So anytime I've seen textbooks explain integrated rate laws, they usually start with a reaction of the form A -> B and then from there say, if we know the reaction is first order with respect to [A] then:(adsbygoogle = window.adsbygoogle || []).push({});

v = -d[A]/dt = k[A]

And then subsequently integrate this to find ln[A]/[A]i = -kt

I get that. My issue is this. From what I always thought, the integrated rate laws are universal, and now that I have this equation I can use it any time I know that a reaction is first order with respect to A. But what if I have an equation of the form:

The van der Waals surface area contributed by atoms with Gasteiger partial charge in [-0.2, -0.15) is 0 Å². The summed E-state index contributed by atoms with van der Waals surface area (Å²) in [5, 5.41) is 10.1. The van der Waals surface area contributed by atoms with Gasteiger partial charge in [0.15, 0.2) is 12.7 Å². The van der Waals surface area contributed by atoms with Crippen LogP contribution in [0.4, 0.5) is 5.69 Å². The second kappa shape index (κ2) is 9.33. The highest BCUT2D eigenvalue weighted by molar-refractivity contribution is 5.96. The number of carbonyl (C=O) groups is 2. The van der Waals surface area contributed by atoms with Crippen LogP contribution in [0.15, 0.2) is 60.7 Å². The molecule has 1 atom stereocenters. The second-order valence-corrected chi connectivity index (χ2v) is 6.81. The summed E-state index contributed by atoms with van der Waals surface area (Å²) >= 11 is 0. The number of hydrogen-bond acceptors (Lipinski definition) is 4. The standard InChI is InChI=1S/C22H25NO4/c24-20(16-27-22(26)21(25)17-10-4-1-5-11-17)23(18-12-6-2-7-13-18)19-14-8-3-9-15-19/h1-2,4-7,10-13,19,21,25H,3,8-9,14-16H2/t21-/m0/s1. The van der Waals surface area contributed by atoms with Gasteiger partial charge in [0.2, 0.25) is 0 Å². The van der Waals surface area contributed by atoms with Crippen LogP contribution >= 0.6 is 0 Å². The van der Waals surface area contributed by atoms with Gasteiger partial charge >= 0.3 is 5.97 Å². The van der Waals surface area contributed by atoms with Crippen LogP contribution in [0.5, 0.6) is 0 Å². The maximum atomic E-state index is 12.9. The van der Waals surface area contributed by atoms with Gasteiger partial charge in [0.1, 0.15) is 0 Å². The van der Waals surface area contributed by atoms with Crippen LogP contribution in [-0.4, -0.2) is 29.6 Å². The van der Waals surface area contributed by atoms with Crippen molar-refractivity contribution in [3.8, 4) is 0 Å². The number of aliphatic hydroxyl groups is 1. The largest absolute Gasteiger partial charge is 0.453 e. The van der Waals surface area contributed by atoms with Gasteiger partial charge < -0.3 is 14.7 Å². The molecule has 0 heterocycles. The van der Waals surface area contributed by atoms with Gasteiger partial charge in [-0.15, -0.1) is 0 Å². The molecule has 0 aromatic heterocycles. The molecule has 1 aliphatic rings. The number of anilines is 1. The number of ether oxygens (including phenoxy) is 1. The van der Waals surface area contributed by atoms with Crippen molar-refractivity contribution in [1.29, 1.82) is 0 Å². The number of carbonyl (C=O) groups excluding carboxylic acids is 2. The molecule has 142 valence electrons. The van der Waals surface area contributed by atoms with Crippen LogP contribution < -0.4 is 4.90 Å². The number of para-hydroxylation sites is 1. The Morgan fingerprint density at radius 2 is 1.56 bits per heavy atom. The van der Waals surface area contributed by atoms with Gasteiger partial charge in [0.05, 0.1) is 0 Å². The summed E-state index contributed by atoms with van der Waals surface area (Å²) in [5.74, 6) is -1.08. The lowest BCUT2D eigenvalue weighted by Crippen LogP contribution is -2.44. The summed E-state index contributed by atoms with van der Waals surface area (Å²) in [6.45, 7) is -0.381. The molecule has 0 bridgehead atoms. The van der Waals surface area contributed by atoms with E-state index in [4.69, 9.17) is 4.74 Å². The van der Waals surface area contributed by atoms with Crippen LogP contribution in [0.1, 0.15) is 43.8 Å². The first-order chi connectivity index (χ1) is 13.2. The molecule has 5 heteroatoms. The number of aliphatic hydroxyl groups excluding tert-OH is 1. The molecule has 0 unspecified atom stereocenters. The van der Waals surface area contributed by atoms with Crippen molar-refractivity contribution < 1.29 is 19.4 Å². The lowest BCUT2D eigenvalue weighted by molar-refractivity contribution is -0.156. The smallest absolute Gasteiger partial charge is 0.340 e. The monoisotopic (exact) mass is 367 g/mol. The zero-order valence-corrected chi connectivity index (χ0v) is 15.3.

aA -> bB

where there is a stoichiometric coefficient in front of A. I was always under the impression that v = - (1/a) d[A]/dt = (1/b) d/dt...... If experimental data still tells us that the rate law is first order with respect to A, can I just use the same integrated rate law that I found above? or would I have to say the following:

v = - (1/a) d[A]/dt = k[A]

in which case you would get:

ln[A]/[A]i = -(a)kt

So for a reaction 2A -> B

You would find ln[A]/[A]i = -2kt

Assuming the rate was always first order with respect to [A], wouldn't you get a different integrated rate law for every instance that you have a different stoichiometric factor (a) in front of your reactant? If so why isn't the general form of the equation given as

ln[A]/[A]i = -akt

Hope this makes sense - not sure where my reasoning is off

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# Conceptual question about rate laws

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